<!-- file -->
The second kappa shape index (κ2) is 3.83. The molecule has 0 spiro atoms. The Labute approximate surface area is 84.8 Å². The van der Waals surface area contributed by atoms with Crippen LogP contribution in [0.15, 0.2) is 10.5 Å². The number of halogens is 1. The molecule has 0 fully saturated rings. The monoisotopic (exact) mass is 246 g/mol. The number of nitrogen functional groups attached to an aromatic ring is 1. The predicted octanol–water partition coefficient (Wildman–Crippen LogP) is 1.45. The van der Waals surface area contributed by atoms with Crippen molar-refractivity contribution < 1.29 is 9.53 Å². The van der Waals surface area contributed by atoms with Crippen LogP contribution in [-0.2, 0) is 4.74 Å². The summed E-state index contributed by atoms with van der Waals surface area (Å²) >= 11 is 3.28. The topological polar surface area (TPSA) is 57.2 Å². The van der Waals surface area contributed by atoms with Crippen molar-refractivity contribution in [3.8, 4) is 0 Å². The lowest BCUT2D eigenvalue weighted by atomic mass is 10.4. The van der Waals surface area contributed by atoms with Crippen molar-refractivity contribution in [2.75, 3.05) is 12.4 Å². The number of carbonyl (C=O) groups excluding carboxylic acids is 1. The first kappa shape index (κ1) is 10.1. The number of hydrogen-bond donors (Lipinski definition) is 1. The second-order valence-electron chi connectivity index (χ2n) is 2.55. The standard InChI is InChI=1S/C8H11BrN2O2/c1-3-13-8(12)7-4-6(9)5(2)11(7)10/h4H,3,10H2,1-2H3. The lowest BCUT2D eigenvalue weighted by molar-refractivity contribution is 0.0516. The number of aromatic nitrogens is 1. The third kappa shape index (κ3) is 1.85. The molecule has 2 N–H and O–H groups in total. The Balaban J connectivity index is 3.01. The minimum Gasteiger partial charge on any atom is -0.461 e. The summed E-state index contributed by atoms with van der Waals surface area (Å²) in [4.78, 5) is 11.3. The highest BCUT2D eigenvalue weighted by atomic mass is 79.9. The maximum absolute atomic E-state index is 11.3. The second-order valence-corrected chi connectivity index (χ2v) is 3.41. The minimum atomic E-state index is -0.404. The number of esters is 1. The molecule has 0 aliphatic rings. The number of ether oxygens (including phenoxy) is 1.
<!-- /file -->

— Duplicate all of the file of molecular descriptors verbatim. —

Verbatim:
The second kappa shape index (κ2) is 3.83. The molecule has 0 spiro atoms. The Labute approximate surface area is 84.8 Å². The van der Waals surface area contributed by atoms with Crippen LogP contribution in [0.15, 0.2) is 10.5 Å². The number of halogens is 1. The molecule has 0 fully saturated rings. The monoisotopic (exact) mass is 246 g/mol. The number of nitrogen functional groups attached to an aromatic ring is 1. The predicted octanol–water partition coefficient (Wildman–Crippen LogP) is 1.45. The van der Waals surface area contributed by atoms with Crippen molar-refractivity contribution < 1.29 is 9.53 Å². The van der Waals surface area contributed by atoms with Crippen LogP contribution in [-0.2, 0) is 4.74 Å². The summed E-state index contributed by atoms with van der Waals surface area (Å²) >= 11 is 3.28. The topological polar surface area (TPSA) is 57.2 Å². The van der Waals surface area contributed by atoms with Crippen molar-refractivity contribution in [3.8, 4) is 0 Å². The lowest BCUT2D eigenvalue weighted by atomic mass is 10.4. The van der Waals surface area contributed by atoms with Crippen molar-refractivity contribution in [2.75, 3.05) is 12.4 Å². The number of carbonyl (C=O) groups excluding carboxylic acids is 1. The first kappa shape index (κ1) is 10.1. The number of hydrogen-bond donors (Lipinski definition) is 1. The second-order valence-electron chi connectivity index (χ2n) is 2.55. The standard InChI is InChI=1S/C8H11BrN2O2/c1-3-13-8(12)7-4-6(9)5(2)11(7)10/h4H,3,10H2,1-2H3. The lowest BCUT2D eigenvalue weighted by molar-refractivity contribution is 0.0516. The number of aromatic nitrogens is 1. The third kappa shape index (κ3) is 1.85. The molecule has 2 N–H and O–H groups in total. The Balaban J connectivity index is 3.01. The minimum Gasteiger partial charge on any atom is -0.461 e. The summed E-state index contributed by atoms with van der Waals surface area (Å²) in [4.78, 5) is 11.3. The highest BCUT2D eigenvalue weighted by atomic mass is 79.9. The maximum absolute atomic E-state index is 11.3. The second-order valence-corrected chi connectivity index (χ2v) is 3.41. The minimum atomic E-state index is -0.404. The number of esters is 1. The molecule has 0 aliphatic rings. The number of ether oxygens (including phenoxy) is 1.